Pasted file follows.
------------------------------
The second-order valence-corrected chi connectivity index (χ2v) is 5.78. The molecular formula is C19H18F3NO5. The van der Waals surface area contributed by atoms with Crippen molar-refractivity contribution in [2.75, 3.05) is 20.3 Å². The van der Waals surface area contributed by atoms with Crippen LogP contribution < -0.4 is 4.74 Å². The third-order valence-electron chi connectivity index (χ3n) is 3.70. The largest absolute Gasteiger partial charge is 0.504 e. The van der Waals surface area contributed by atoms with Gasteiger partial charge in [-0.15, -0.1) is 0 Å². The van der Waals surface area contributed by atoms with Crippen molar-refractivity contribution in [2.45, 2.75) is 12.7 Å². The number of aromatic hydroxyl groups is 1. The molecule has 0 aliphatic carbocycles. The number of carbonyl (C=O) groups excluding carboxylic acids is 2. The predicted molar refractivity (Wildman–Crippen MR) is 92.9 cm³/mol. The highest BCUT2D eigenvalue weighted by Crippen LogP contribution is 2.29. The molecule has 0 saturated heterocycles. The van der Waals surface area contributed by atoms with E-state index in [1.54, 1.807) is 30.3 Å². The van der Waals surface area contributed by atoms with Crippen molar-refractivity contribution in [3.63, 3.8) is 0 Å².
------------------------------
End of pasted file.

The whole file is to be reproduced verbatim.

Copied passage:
The second-order valence-corrected chi connectivity index (χ2v) is 5.78. The molecular formula is C19H18F3NO5. The van der Waals surface area contributed by atoms with Crippen molar-refractivity contribution in [2.75, 3.05) is 20.3 Å². The van der Waals surface area contributed by atoms with Crippen LogP contribution < -0.4 is 4.74 Å². The third-order valence-electron chi connectivity index (χ3n) is 3.70. The largest absolute Gasteiger partial charge is 0.504 e. The van der Waals surface area contributed by atoms with Gasteiger partial charge in [-0.15, -0.1) is 0 Å². The van der Waals surface area contributed by atoms with Crippen molar-refractivity contribution in [2.45, 2.75) is 12.7 Å². The number of aromatic hydroxyl groups is 1. The molecule has 0 aliphatic carbocycles. The number of carbonyl (C=O) groups excluding carboxylic acids is 2. The predicted molar refractivity (Wildman–Crippen MR) is 92.9 cm³/mol. The highest BCUT2D eigenvalue weighted by Crippen LogP contribution is 2.29. The molecule has 0 saturated heterocycles. The van der Waals surface area contributed by atoms with E-state index in [1.54, 1.807) is 30.3 Å². The van der Waals surface area contributed by atoms with Crippen molar-refractivity contribution in [3.63, 3.8) is 0 Å².